An introduction into the world of study of prophetic literature. It identifies the root, characteristics, purposes, and historical contexts of Old Testament Prophecy. Poetic speech, imagery, and dominant theological themes in each book will be examined, compared, and analyzed, in order to relate Prophetic books and modern concerns in ethics, politics, race, identity, violence, justice, gender, ecology, and utopia.
(1)The student will acquire the ability to interpret biblical passages in prophetic books using basic exegetical methods and tools. (2). The student will be able to situate the prophets within their historical age, outlining their political, social and religious concerns. (3). The student will be able to appreciate the artistry and literary devices employed in the transmission of prophetic oracles. (4). The student will recognize the dominant theological themes and theologies within the prophetic books. (5). the student will be able to articulate the relevance of the prophetic message to the modern reader particularly the reoccurring global issues such as ethics, politics, violence, justice, human rights, gender and ecology in the prophetic writings. (6). The student will appreciate the descriptions of God’s mission to the world through the understanding of the prophetic writings from the perspective of mission.
The message of the Old Testament prophets is the pinnacle of Old Testament revelation, and thus there is the need to understand the historical background, literary character, artistry, themes and the dominant message of each prophetic book. Similarly, the presence of Messiah prophecies in the prophetic books and their later fulfillment in the New Testament clearly justify the need to study and understand the Old Testament prophets. This exercise on the Hebrew prophets is expected to also reinvigorate the spirituality and missiological commitments of the students to God’s mission.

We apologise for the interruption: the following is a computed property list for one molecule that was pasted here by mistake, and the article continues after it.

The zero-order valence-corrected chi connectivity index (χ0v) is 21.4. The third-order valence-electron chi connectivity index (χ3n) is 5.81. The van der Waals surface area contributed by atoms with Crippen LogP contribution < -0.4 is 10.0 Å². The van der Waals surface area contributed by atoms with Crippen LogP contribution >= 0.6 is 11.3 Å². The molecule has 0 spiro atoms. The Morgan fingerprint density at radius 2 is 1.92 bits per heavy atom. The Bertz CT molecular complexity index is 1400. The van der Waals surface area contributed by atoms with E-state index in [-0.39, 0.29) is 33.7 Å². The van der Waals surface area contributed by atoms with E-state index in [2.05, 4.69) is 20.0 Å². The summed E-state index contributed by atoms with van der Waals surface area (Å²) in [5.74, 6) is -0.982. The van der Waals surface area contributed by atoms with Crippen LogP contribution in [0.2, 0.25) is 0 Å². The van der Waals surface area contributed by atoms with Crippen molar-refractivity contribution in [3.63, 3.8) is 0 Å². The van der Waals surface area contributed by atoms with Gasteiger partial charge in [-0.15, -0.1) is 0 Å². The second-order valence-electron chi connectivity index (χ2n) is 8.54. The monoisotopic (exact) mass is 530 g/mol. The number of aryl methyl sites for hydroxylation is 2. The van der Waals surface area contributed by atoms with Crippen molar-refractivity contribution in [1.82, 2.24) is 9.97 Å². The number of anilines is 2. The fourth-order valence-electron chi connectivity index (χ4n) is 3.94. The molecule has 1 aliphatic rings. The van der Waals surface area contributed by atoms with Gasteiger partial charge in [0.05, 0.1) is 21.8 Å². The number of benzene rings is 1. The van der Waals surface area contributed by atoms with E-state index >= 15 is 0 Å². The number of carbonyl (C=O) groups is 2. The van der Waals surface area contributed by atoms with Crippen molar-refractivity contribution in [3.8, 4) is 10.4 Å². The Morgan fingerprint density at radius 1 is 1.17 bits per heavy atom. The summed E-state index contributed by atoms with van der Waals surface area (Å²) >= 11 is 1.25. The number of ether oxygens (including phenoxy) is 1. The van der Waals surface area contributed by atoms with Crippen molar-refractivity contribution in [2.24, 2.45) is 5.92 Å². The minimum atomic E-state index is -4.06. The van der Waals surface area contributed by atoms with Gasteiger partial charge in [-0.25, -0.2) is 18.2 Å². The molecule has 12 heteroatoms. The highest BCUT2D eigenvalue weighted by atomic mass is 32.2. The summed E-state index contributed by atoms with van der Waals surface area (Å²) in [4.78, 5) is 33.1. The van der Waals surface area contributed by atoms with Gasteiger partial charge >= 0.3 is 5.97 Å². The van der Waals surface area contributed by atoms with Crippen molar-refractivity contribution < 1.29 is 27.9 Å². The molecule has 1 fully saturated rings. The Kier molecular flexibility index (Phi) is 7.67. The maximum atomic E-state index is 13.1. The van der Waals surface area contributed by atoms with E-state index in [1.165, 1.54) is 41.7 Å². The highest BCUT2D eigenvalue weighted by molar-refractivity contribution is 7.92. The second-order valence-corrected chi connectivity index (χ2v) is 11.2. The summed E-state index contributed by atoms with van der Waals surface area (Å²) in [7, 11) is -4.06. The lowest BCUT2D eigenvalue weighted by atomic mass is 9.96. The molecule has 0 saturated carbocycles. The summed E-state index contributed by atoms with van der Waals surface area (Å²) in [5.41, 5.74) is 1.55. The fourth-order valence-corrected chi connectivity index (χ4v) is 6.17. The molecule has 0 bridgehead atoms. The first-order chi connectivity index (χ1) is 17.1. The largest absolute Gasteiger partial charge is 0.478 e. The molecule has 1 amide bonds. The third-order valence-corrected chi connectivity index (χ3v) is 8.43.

The course is committed to the study of God’s word through the diligent study of Hebrew prophets.
The study is missiologically-driven by its quest to read and understand Old Testament prophets from the perspective of mission.
The prophet writings occupy an important part of divine revelation to ancient Israelites. The contextual character of their messages is underscored since all the prophets wrote to address the challenges of some specific historical contexts. Thus God’s message of salvation in the prophetic writing is contextually-driven. However, the canonical context of the prophetic writings is also underscored in the course since the full implications of their writings are only realized in the New Testament.
God’s message of salvation in ancient Israel’s prophetic writings has an intercultural dimension particularly in the presentation of God’s message of judgment and restoration to the nations. This intercultural dimension of God’s message in the prophetic writings already fulfills the intercultural requirements for courses of Missional University.
The God of the Old Testament reveals himself in the prophetic books as a God of mission who is practically involved with the suffering and pains of his people. The prophetic writings present God’s works with practical implications for daily living. Similarly, the rhetoric and appeals of the prophetic writings have also practical significance and relevance to the modern world.
The prophetic writings encourage experiential encounter between God and his people. The course seeks to reenact this experiential encounter in the life of the student thereby encouraging a vibrant spiritual experience in the reading, interpreting and study of the prophetic writings.